MEXICO CITY — Lorena Ochoa retired Tuesday, following the path of Annika Sorenstam and marking the second time in the last three years the biggest star on the LPGA Tour left the game.
The 28-year-old Mexican announced her decision on her website and will discuss her plans Friday. Ochoa, who has been No. 1 in the world the last three years and won 27 times over the last six years, may well be the best-known athlete in her country who is not a soccer player.
“Lorena Ochoa confirms her retirement from the LPGA, as news reports in some media have said today,” her statement said. “The reasons and more details on the matter will be given by Lorena personally in a press conference on Friday in Mexico City. Lorena will share this news of a new stage in her life with her sponsors, family members and friends.”
Ochoa made more than US$14.8 million in official LPGA earnings.
The tour told The Associated Press it would not comment until Friday’s news conference.
Ochoa is scheduled to play next week in the Tres Marias event in Morelia, west of Mexico City. It was not clear if she would indeed play there or if this month’s Kraft Nabisco Championship in California, where she finished fourth in the year’s first major, was her finale.
“I’m just crushed,” Judy Rankin, a Hall of Famer and television analyst, said upon hearing the news. “We won’t get to see her play golf. Mostly, we won’t get to see her.”
Sorenstam was 37 when she announced her retirement in May 2008, saying she wanted to pursue other interests and start a family. She now has a daughter.
The newspaper Reforma first reported Ochoa’s retirement and said she wanted to concentrate on her family and charities. She was married in December to Andres Conesa, the chief executive of Aeromexico airline. He has three children from a previous marriage.
“I must admit that I was surprised, but not shocked, when I heard the news yesterday that Lorena is going to retire,” Sorenstam said on her blog. “She has always said she would play for maybe 10 years and then leave the game to start a family. She just got married and obviously feels that she is ready for that next chapter in her life.”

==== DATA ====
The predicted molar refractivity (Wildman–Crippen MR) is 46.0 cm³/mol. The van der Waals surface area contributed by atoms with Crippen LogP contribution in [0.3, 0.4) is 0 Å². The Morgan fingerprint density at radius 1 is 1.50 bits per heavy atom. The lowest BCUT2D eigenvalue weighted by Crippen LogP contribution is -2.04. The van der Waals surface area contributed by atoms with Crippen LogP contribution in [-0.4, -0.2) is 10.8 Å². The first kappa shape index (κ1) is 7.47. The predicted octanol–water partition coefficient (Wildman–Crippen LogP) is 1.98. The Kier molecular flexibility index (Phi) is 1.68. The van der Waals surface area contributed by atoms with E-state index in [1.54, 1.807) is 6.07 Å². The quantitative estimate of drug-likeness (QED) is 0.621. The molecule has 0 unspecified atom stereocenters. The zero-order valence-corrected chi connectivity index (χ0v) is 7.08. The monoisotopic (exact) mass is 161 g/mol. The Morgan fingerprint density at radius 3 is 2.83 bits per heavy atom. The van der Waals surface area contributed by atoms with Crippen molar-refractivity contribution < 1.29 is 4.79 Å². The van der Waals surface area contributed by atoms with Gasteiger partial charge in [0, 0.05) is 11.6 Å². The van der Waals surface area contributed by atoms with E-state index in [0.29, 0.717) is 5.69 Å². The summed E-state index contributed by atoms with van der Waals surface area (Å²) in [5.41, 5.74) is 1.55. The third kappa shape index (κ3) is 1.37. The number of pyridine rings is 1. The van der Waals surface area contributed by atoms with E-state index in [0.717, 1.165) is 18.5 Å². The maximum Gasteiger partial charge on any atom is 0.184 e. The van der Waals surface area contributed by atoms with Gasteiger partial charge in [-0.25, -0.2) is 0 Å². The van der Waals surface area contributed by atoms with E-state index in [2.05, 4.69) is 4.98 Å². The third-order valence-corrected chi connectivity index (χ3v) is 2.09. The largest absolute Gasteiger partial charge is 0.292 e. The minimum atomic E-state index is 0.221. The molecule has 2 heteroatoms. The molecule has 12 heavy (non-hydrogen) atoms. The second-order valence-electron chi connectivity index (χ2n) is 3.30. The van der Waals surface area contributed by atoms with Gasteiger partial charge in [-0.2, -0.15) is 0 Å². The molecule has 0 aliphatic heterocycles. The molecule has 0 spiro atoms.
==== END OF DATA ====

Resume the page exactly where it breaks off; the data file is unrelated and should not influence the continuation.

Ochoa has also talked openly about wanting to have children of her own. Last year she began travelling more, playing less, and had more off-course obligations, which include her charity foundation.
“Personally, it’s more important the things that I do outside the golf course,” Ochoa said last year before a tournament she hosts in her hometown of Guadalajara. “And that’s been my main focus right now.”
Her retirement is a blow to the LPGA Tour, which has been struggling in a tough economy and has only 25 tournaments on its schedule this year, 14 of them in the United States.
Sorenstam became the face of the LPGA Tour by winning the career Grand Slam, becoming the only woman to shoot 59 and playing in the Colonial, the first woman in 58 years to compete on the PGA Tour.
Ochoa never quite assumed that star power, playing before moderate crowds even as she was going for a record-tying fifth straight victory in Tulsa, Okla., two years ago.
Ochoa was defined as much by her dominance as her graciousness. Mindful of her heritage, she often would go to the maintenance barn during LPGA Tour events and speak with the workers, many of them from Mexico.
She rose to No. 1 in 2006 by winning six times, and she captured her first major at St. Andrews a year later by winning the Women’s British Open. Ochoa’s other major was the 2008 Kraft Nabisco Championship, where she took the traditional jump into the pond with her family as a mariachi band serenaded her.
She won her fourth consecutive LPGA Tour player of the year award in 2009, narrowly holding off Jiyai Shin. Ochoa played four times this year, with her best finish at the Kraft Nabisco Championship when she finished fourth.
“While the LPGA will certainly miss her great play, warm demeanour and smile, I am personally very happy for her,” Sorenstam said. “The most rewarding days are ahead of her, and I wish her all the best.”